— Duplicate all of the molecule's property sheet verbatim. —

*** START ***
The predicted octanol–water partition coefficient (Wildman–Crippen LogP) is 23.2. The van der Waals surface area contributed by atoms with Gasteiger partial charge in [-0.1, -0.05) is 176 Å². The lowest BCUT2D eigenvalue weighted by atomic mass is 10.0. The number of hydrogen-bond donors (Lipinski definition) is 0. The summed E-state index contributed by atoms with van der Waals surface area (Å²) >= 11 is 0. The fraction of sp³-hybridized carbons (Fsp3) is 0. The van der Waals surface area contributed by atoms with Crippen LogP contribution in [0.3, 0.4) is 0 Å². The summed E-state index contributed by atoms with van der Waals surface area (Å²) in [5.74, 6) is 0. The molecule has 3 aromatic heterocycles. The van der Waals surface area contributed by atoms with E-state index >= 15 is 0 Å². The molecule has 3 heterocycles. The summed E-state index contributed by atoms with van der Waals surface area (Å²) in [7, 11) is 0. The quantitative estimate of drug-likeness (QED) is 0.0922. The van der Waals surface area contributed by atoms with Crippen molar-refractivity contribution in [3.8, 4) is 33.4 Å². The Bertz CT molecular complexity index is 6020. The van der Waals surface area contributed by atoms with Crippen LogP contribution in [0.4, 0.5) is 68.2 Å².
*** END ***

The predicted octanol–water partition coefficient (Wildman–Crippen LogP) is 23.2. The van der Waals surface area contributed by atoms with Gasteiger partial charge in [-0.1, -0.05) is 176 Å². The lowest BCUT2D eigenvalue weighted by atomic mass is 10.0. The number of hydrogen-bond donors (Lipinski definition) is 0. The summed E-state index contributed by atoms with van der Waals surface area (Å²) >= 11 is 0. The fraction of sp³-hybridized carbons (Fsp3) is 0. The van der Waals surface area contributed by atoms with Crippen LogP contribution in [0.3, 0.4) is 0 Å². The summed E-state index contributed by atoms with van der Waals surface area (Å²) in [5.74, 6) is 0. The molecule has 3 aromatic heterocycles. The van der Waals surface area contributed by atoms with E-state index >= 15 is 0 Å². The molecule has 3 heterocycles. The summed E-state index contributed by atoms with van der Waals surface area (Å²) in [7, 11) is 0. The quantitative estimate of drug-likeness (QED) is 0.0922. The van der Waals surface area contributed by atoms with Crippen molar-refractivity contribution in [3.8, 4) is 33.4 Å². The Bertz CT molecular complexity index is 6020. The van der Waals surface area contributed by atoms with Crippen LogP contribution in [0.4, 0.5) is 68.2 Å².